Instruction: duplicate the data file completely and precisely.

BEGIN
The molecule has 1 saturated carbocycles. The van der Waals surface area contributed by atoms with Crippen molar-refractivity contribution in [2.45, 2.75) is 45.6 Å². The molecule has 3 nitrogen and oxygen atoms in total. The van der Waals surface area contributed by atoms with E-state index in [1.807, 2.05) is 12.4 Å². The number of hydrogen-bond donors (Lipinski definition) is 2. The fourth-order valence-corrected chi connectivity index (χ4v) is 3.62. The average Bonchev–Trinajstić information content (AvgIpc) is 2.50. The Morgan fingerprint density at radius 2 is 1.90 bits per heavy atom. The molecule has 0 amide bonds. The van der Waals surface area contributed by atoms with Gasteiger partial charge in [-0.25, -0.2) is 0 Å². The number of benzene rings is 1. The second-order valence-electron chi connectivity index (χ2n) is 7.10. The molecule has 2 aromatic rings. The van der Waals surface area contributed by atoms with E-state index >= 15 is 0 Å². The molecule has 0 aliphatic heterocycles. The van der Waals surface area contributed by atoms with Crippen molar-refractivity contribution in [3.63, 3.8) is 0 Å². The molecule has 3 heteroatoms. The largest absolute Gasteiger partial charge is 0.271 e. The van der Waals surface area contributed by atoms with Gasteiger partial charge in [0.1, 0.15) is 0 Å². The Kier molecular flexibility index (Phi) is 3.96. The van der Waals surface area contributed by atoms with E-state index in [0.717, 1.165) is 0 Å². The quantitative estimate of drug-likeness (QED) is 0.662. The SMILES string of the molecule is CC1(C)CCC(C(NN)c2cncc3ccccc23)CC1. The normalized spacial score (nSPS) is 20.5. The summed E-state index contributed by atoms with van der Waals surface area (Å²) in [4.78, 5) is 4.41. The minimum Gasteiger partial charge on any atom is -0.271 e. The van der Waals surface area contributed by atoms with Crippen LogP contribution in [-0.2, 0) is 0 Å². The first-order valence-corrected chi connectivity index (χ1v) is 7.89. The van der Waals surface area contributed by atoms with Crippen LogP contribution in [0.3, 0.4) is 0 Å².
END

The molecule has 1 saturated carbocycles. The van der Waals surface area contributed by atoms with Crippen molar-refractivity contribution in [2.45, 2.75) is 45.6 Å². The molecule has 3 nitrogen and oxygen atoms in total. The van der Waals surface area contributed by atoms with E-state index in [1.807, 2.05) is 12.4 Å². The number of hydrogen-bond donors (Lipinski definition) is 2. The fourth-order valence-corrected chi connectivity index (χ4v) is 3.62. The average Bonchev–Trinajstić information content (AvgIpc) is 2.50. The Morgan fingerprint density at radius 2 is 1.90 bits per heavy atom. The molecule has 0 amide bonds. The van der Waals surface area contributed by atoms with Gasteiger partial charge in [-0.25, -0.2) is 0 Å². The number of benzene rings is 1. The second-order valence-electron chi connectivity index (χ2n) is 7.10. The molecule has 2 aromatic rings. The van der Waals surface area contributed by atoms with E-state index >= 15 is 0 Å². The molecule has 0 aliphatic heterocycles. The van der Waals surface area contributed by atoms with Crippen molar-refractivity contribution in [3.63, 3.8) is 0 Å². The molecule has 3 heteroatoms. The largest absolute Gasteiger partial charge is 0.271 e. The van der Waals surface area contributed by atoms with Gasteiger partial charge in [0.1, 0.15) is 0 Å². The Kier molecular flexibility index (Phi) is 3.96. The van der Waals surface area contributed by atoms with E-state index in [0.717, 1.165) is 0 Å². The quantitative estimate of drug-likeness (QED) is 0.662. The SMILES string of the molecule is CC1(C)CCC(C(NN)c2cncc3ccccc23)CC1. The normalized spacial score (nSPS) is 20.5. The summed E-state index contributed by atoms with van der Waals surface area (Å²) in [4.78, 5) is 4.41. The minimum Gasteiger partial charge on any atom is -0.271 e. The van der Waals surface area contributed by atoms with Crippen LogP contribution in [-0.2, 0) is 0 Å². The first-order valence-corrected chi connectivity index (χ1v) is 7.89. The van der Waals surface area contributed by atoms with Crippen LogP contribution in [0.3, 0.4) is 0 Å².